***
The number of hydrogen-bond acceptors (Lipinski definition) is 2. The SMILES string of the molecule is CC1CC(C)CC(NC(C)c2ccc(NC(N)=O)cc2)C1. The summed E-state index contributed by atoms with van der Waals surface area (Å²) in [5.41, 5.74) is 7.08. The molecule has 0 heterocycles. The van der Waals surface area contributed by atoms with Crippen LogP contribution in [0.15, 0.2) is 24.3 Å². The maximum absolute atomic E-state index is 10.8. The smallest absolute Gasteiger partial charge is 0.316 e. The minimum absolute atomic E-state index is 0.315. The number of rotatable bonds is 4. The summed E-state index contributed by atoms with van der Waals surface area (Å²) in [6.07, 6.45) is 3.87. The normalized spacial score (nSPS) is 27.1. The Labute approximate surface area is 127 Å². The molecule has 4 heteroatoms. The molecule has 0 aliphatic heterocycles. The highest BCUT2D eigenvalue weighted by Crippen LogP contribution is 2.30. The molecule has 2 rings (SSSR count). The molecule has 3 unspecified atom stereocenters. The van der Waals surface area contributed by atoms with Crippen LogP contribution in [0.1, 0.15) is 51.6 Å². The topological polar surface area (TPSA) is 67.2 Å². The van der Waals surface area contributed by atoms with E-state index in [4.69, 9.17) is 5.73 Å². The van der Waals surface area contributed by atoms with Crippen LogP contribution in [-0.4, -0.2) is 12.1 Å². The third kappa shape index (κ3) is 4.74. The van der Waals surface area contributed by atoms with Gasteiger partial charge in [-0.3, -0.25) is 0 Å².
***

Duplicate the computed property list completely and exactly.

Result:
The number of hydrogen-bond acceptors (Lipinski definition) is 2. The SMILES string of the molecule is CC1CC(C)CC(NC(C)c2ccc(NC(N)=O)cc2)C1. The summed E-state index contributed by atoms with van der Waals surface area (Å²) in [5.41, 5.74) is 7.08. The molecule has 0 heterocycles. The van der Waals surface area contributed by atoms with Crippen LogP contribution in [0.15, 0.2) is 24.3 Å². The maximum absolute atomic E-state index is 10.8. The smallest absolute Gasteiger partial charge is 0.316 e. The minimum absolute atomic E-state index is 0.315. The number of rotatable bonds is 4. The summed E-state index contributed by atoms with van der Waals surface area (Å²) in [6.07, 6.45) is 3.87. The normalized spacial score (nSPS) is 27.1. The Labute approximate surface area is 127 Å². The molecule has 4 heteroatoms. The molecule has 0 aliphatic heterocycles. The highest BCUT2D eigenvalue weighted by Crippen LogP contribution is 2.30. The molecule has 2 rings (SSSR count). The molecule has 3 unspecified atom stereocenters. The van der Waals surface area contributed by atoms with Crippen LogP contribution in [0.1, 0.15) is 51.6 Å². The topological polar surface area (TPSA) is 67.2 Å². The van der Waals surface area contributed by atoms with E-state index in [4.69, 9.17) is 5.73 Å². The van der Waals surface area contributed by atoms with Crippen LogP contribution in [-0.4, -0.2) is 12.1 Å². The third kappa shape index (κ3) is 4.74. The van der Waals surface area contributed by atoms with Gasteiger partial charge in [-0.3, -0.25) is 0 Å².